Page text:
These restrictions stayed in place until 1550 when Edward VI sold Southwark to the City of London for just £1,000.

Towards the 16th and 17th centuries, the markets around Southwark became busier, so much so that London Bridge and other vital roads were often blocked. Authorities set a rule which made traders set up in a fixed sequence, no more than a yard from the street drainage. Fishmongers were closest to the bridge in this sequence, with bakers and poulterers at the other end.

Moving Borough Market

As London expanded and became more congested, bringing order to the market became more important. In 1754, a bill was passed to shut down traders to ensure a clear route from the South to North London.

Luckily, Southwark residents soon set up a petition to create a new market away from the high street. This was passed through parliament and allowed them to acquire a plot of land to set up a new space that would benefit the community. And this is where you can find Borough Market today.

The new Borough Market

Once it was settled in its new home, Borough Market continued to be a busy London spot selling all kinds of produce. That is until the 19th century, when the expansion of the railway system meant that the market became a hub of wholesale fruit and veg.

The market thrived as a fruit and veg hub until the 50s, when supermarkets started to gain popularity and threatened to jeopardise its future.

In the late 90s, a successful Food Lovers’ Fair and the growing trend towards understanding the source meant Borough Market could reinvent itself as a centre for quality. This secured its future as an integral part of the community and beyond.

tower of london

Things to do near Borough Market

It’s not hard to think of what to do once you’re at Borough Market, as a cluster of London landmarks can be found in the area. So, we’d recommend dedicating an afternoon to this part of the capital.

Once you’ve finished sampling the delights of Borough Market, how about visiting Tower Bridge? Here, you can enjoy panoramic views of the city from the high-level walkways. Nearby is the Tower of London, where you can learn all about the famous prison. Or take a walk along Southbank, where you can enjoy the Thames’ views and visit Shakespeare’s Globe and Tate Modern.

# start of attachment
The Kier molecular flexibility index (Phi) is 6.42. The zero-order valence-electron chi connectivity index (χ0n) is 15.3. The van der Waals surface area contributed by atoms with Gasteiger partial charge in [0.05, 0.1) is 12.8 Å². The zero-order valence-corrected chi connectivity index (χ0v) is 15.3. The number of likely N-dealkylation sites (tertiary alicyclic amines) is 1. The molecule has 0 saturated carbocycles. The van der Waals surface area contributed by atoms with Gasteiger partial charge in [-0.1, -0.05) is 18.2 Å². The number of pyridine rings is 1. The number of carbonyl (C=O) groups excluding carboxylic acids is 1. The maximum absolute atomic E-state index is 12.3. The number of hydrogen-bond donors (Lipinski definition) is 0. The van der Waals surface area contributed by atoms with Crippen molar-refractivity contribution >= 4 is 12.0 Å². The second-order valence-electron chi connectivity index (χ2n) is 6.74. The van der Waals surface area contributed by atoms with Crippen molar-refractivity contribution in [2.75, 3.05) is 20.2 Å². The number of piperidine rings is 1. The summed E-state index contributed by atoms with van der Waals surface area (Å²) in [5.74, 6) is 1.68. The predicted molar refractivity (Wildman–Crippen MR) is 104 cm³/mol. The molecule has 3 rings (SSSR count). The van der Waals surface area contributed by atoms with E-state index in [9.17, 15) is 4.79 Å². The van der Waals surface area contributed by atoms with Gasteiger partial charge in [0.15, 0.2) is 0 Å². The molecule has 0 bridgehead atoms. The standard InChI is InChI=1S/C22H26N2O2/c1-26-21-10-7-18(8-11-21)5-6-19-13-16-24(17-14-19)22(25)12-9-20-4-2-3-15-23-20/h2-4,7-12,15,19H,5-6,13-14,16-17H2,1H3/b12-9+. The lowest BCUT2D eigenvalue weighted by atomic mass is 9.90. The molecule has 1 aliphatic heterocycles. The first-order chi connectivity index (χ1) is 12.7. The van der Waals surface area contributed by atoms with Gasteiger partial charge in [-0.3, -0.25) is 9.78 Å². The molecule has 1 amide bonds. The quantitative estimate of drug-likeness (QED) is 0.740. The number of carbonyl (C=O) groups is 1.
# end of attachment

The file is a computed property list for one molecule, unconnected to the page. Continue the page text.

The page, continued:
Landmarks aside, Borough Market also boasts all the amenities you could need on a day out in London.


The street food vendors offer some fantastic cuisine. Still, if you’re looking for a sit-down meal, Borough Market is surrounded by some great restaurants. Our top three choices are all only a few minutes' walk away.

El Pastor: How about trying some Mexican food in a Michelin-starred restaurant? El Pastor specialises in homemade, beautifully crafted tacos inspired by Mexico City. Enjoy the fantastic food in a friendly, lively restaurant.

Wright Brothers: For lovers of seafood, Wright Brothers is a must-visit. The restaurant prides itself on serving up fresh fish from Devon and Cornwall. Popular dishes include their fish pie, a pint of prawns and shellfish platters.

Padella: It may be walk-ins only and suffer from long queues, but winning the ‘Worth the Queue’ award proves Padella is well worth the wait. Here, you’ll find a small menu of freshly made, hand-crafted pasta, each just as delicious as the next.


If you’re looking for a sit-down and a tasty drink, Borough has plenty of quaint pubs and bars that make the perfect backdrop for your evening.

Bedales: Set in the heart of Borough Market, Bedales is a long-serving resident at the market. At this wine bar, enjoy a seasonal menu that’s constantly evolving, bringing you the very best labels. They have a shop too, so you can bring home your favourite tipples.

Boot & Flogger: A 5-minute walk from the market, Boot & Flogger is like a time capsule. Decorated with wood panelling and antique furniture, you feel like you’re going back in time at this traditional English pub.

The George Inn: Dating back to 1676, The George Inn was a pub of choice of Charles Dickens. It may not attract icons today, but this quaint pub is still a great place to enjoy a crisp pint at the end of the day.

Opening times

Open seven days a week; Borough Market hours vary depending on the day you’re visiting. Monday to Friday, you can browse the market from 10:00 to 17:00, and on Saturdays, their opening times extend between 08:00 and 17:00. On Sundays, it’s 10:00 to 15:00, but this still gives you plenty of time to browse the stalls.

When’s best to visit Borough Market?

If you want to fully immerse yourself in Borough Market and roam between stalls freely, we’d say avoid peak times. As weekends and lunchtimes tend to bring the biggest crowds, we’d suggest visiting in the mornings or holding out until after 16:00.

Taking the train to London?

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If you're already in the UK and heading into London, you can get from Edinburgh to London in 4h, from Manchester to London in 2h 3m, from Glasgow to London in 4h 28m and from Liverpool to London in m. Some of the most popular international routes include Paris to London (2h 17m), Brussels to London (2h 1m) and Amsterdam to London (4h 42m).

Need more information about travelling to London by train? Check out our dedicated page to trains to London.